[08:15] So I use free culture licenses, I use licenses that are more explicit about the fact that anyone can use whatever I produce, in any context, because I think that’s where the real power is of free software culture.
[08:31] For me, free software licenses and all the licenses around them – because I think there are many different types, and that’s interesting – is that they have a viral power built in. So if you apply a free software license to, for example, a typeface, it means that someone else, even someone else you don’t know, has the permission, and doesn’t have to ask for the permission to reuse the typeface, to change it, to mix it with something else, to distribute it and to sell it. [09:08] That’s one part that is already very powerful. But the real secret of such a license is that once this person re-releases a typeface, it means that they need to keep the same license. So it means that it propagates across the network, and that is where it’s really powerful.
It’s important to have tools that are released under conditions that allow me to look further than its surface, for many reasons. There is an ethical reason. It’s very problematic, I think, to, as a friend explained last week, to feel like you are renting a room in a hotel – because that is often the way practitioners nowadays relate to their tools, they have no right to remove the furniture, they’ve no right to invite friends to their hotel room, they have to check out at 11, etc. So it’s a very sterile relationship to your tools. So that’s one part. [10:24] The other is that there is little way of coming into contact with the cultural aspects of the tools. Something that I suspected before I started to use free software tools for my practice, but has been already for almost ten years continuously exciting, is the whole… let’s say, all the other elements around it: the way people organise themselves in conferences, mailing lists, the fact that the kinds of communications that happens, the vocabularies, the histories, the connections between different disciplines. [11:07] And all that is available to look at, to work with, to come into contact with, even to speak to people that do these tools and ask them, why is like this and not like that. And so to me it seems obvious that artists want to have that kind of, let’s say, layered relation with their tools, and not just accept whatever comes out of the next-door shop.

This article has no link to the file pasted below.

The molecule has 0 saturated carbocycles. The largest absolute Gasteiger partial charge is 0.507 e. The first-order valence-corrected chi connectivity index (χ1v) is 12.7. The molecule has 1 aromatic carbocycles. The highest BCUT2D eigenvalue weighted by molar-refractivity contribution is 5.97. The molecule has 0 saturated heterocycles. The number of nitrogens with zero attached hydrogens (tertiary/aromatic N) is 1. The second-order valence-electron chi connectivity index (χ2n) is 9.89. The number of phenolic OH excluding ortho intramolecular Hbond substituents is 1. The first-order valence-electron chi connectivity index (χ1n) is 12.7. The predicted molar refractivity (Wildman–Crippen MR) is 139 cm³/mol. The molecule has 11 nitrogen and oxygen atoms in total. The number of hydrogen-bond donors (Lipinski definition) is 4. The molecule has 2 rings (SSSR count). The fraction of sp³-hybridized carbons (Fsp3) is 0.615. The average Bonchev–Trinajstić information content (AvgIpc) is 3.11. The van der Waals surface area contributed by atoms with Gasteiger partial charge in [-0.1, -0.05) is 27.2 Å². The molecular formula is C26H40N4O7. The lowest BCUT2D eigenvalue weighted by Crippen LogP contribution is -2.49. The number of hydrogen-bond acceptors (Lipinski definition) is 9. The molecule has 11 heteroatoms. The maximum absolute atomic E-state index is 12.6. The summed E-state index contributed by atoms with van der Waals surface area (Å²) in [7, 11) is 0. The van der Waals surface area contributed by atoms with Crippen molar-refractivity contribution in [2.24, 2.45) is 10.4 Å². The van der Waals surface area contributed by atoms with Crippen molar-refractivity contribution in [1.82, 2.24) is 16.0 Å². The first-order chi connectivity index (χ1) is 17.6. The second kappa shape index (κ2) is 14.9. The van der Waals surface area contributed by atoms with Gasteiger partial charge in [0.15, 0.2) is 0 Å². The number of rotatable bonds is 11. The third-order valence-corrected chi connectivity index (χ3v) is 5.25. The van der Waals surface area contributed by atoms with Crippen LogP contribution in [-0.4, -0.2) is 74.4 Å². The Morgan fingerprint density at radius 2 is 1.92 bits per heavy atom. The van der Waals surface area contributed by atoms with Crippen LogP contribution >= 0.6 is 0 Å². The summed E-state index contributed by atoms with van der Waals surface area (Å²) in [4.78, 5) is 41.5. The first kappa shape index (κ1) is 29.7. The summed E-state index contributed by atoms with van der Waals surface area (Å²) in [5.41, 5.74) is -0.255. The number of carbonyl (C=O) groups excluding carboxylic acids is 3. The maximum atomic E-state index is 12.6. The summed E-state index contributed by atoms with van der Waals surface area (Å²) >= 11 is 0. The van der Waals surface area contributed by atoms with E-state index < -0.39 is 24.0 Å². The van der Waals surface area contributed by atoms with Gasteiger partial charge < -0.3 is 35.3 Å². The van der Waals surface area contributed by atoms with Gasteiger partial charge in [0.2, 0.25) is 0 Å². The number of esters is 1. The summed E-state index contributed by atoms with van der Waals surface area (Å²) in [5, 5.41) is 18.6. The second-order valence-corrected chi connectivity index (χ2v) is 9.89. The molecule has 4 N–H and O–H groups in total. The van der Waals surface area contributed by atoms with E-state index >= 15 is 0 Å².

[11:36] I have a very different, almost different physical experience of these tools, because I can enter on many levels. And that makes them part of my practice and not just means to an end, I really can take them into my practice, and that I find interesting as an artist and as a designer.
The outcomes of this type of practice are different, or at least the kind of work I make, try to make, and the people I like to work with. There’s obviously also a group of people that would like to do Hollywood movies with those tools. And, you know, that’s kind of interesting too, that that happens. [12:21] For me, somehow the technological context or conditions that made the work possible will always occur in the final result. So that’s one part. [12:38] And the other is that the, let’s say, the product is never the end. So it means that because, in whatever way, source materials would be released, would be made available, it means that the product is always the beginning of another project or product, either by me or by other people. [13:02] So I think that’s two things that you can always see in the kind of works we make when we do Libre Graphics – my style.